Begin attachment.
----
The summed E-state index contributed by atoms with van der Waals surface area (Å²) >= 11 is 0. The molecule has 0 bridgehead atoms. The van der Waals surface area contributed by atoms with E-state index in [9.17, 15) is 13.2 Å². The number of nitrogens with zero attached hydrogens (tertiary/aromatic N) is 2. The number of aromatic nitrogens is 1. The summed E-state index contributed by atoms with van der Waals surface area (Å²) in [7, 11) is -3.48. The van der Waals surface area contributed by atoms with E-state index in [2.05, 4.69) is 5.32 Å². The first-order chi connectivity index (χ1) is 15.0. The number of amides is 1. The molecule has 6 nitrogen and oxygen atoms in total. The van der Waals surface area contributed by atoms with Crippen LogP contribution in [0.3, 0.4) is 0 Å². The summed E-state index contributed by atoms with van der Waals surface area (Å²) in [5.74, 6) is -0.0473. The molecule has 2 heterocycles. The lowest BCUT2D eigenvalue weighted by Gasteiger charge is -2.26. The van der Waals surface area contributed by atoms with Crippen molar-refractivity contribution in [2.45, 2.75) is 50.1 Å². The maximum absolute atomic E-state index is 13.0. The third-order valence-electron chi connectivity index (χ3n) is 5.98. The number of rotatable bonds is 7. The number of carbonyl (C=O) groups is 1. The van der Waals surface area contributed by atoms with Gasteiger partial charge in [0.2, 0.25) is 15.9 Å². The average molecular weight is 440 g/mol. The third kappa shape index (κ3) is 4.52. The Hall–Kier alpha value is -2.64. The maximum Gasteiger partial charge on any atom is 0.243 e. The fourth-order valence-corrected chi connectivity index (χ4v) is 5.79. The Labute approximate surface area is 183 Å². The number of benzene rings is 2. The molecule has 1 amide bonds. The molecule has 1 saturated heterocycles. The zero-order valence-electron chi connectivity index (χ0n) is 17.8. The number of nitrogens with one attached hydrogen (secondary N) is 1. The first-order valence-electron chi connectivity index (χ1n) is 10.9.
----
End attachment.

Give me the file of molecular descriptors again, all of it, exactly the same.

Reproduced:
The summed E-state index contributed by atoms with van der Waals surface area (Å²) >= 11 is 0. The molecule has 0 bridgehead atoms. The van der Waals surface area contributed by atoms with E-state index in [9.17, 15) is 13.2 Å². The number of nitrogens with zero attached hydrogens (tertiary/aromatic N) is 2. The number of aromatic nitrogens is 1. The summed E-state index contributed by atoms with van der Waals surface area (Å²) in [7, 11) is -3.48. The van der Waals surface area contributed by atoms with E-state index in [2.05, 4.69) is 5.32 Å². The first-order chi connectivity index (χ1) is 15.0. The number of amides is 1. The molecule has 6 nitrogen and oxygen atoms in total. The van der Waals surface area contributed by atoms with Crippen LogP contribution in [0.3, 0.4) is 0 Å². The summed E-state index contributed by atoms with van der Waals surface area (Å²) in [5.74, 6) is -0.0473. The molecule has 2 heterocycles. The lowest BCUT2D eigenvalue weighted by Gasteiger charge is -2.26. The van der Waals surface area contributed by atoms with Crippen molar-refractivity contribution in [2.45, 2.75) is 50.1 Å². The maximum absolute atomic E-state index is 13.0. The third-order valence-electron chi connectivity index (χ3n) is 5.98. The number of rotatable bonds is 7. The number of carbonyl (C=O) groups is 1. The van der Waals surface area contributed by atoms with Gasteiger partial charge in [0.2, 0.25) is 15.9 Å². The average molecular weight is 440 g/mol. The third kappa shape index (κ3) is 4.52. The Hall–Kier alpha value is -2.64. The maximum Gasteiger partial charge on any atom is 0.243 e. The fourth-order valence-corrected chi connectivity index (χ4v) is 5.79. The Labute approximate surface area is 183 Å². The number of benzene rings is 2. The molecule has 1 amide bonds. The molecule has 1 saturated heterocycles. The zero-order valence-electron chi connectivity index (χ0n) is 17.8. The number of nitrogens with one attached hydrogen (secondary N) is 1. The first-order valence-electron chi connectivity index (χ1n) is 10.9.